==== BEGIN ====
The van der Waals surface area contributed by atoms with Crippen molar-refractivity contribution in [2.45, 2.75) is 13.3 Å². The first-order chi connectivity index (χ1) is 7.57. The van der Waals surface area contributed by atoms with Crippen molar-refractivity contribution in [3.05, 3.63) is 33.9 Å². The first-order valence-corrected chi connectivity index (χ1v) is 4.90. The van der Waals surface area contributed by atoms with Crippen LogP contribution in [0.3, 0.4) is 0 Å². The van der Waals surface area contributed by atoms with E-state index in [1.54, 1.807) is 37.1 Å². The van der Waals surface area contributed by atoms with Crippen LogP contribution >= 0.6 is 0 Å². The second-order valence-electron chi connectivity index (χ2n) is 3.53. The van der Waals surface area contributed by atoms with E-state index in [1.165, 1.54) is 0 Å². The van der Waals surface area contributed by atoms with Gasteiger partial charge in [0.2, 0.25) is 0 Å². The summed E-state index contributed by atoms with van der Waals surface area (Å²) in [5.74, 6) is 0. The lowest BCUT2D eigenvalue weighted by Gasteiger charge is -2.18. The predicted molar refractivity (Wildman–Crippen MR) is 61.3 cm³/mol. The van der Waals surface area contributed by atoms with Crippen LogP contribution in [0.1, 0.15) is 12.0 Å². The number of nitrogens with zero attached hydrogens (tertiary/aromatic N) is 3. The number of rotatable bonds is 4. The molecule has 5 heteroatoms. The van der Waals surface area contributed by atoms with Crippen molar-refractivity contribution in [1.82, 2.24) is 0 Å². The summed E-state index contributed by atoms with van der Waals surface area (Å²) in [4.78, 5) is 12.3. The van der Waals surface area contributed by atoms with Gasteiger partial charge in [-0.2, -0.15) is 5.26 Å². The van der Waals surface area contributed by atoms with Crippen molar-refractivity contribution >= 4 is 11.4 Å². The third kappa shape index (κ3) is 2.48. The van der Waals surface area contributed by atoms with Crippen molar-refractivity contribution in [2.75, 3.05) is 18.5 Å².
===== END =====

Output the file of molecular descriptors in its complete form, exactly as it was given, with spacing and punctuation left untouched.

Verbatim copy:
The van der Waals surface area contributed by atoms with Crippen molar-refractivity contribution in [2.45, 2.75) is 13.3 Å². The first-order chi connectivity index (χ1) is 7.57. The van der Waals surface area contributed by atoms with Crippen molar-refractivity contribution in [3.05, 3.63) is 33.9 Å². The first-order valence-corrected chi connectivity index (χ1v) is 4.90. The van der Waals surface area contributed by atoms with Crippen LogP contribution in [0.3, 0.4) is 0 Å². The van der Waals surface area contributed by atoms with E-state index in [1.54, 1.807) is 37.1 Å². The van der Waals surface area contributed by atoms with Crippen LogP contribution >= 0.6 is 0 Å². The second-order valence-electron chi connectivity index (χ2n) is 3.53. The van der Waals surface area contributed by atoms with E-state index in [1.165, 1.54) is 0 Å². The van der Waals surface area contributed by atoms with Gasteiger partial charge in [0.2, 0.25) is 0 Å². The summed E-state index contributed by atoms with van der Waals surface area (Å²) in [5.74, 6) is 0. The lowest BCUT2D eigenvalue weighted by Gasteiger charge is -2.18. The predicted molar refractivity (Wildman–Crippen MR) is 61.3 cm³/mol. The van der Waals surface area contributed by atoms with Crippen LogP contribution in [0.1, 0.15) is 12.0 Å². The number of nitrogens with zero attached hydrogens (tertiary/aromatic N) is 3. The number of rotatable bonds is 4. The molecule has 5 heteroatoms. The van der Waals surface area contributed by atoms with Crippen molar-refractivity contribution in [1.82, 2.24) is 0 Å². The summed E-state index contributed by atoms with van der Waals surface area (Å²) in [4.78, 5) is 12.3. The van der Waals surface area contributed by atoms with Gasteiger partial charge in [-0.2, -0.15) is 5.26 Å². The van der Waals surface area contributed by atoms with Crippen molar-refractivity contribution >= 4 is 11.4 Å². The third kappa shape index (κ3) is 2.48. The van der Waals surface area contributed by atoms with Crippen molar-refractivity contribution in [2.75, 3.05) is 18.5 Å².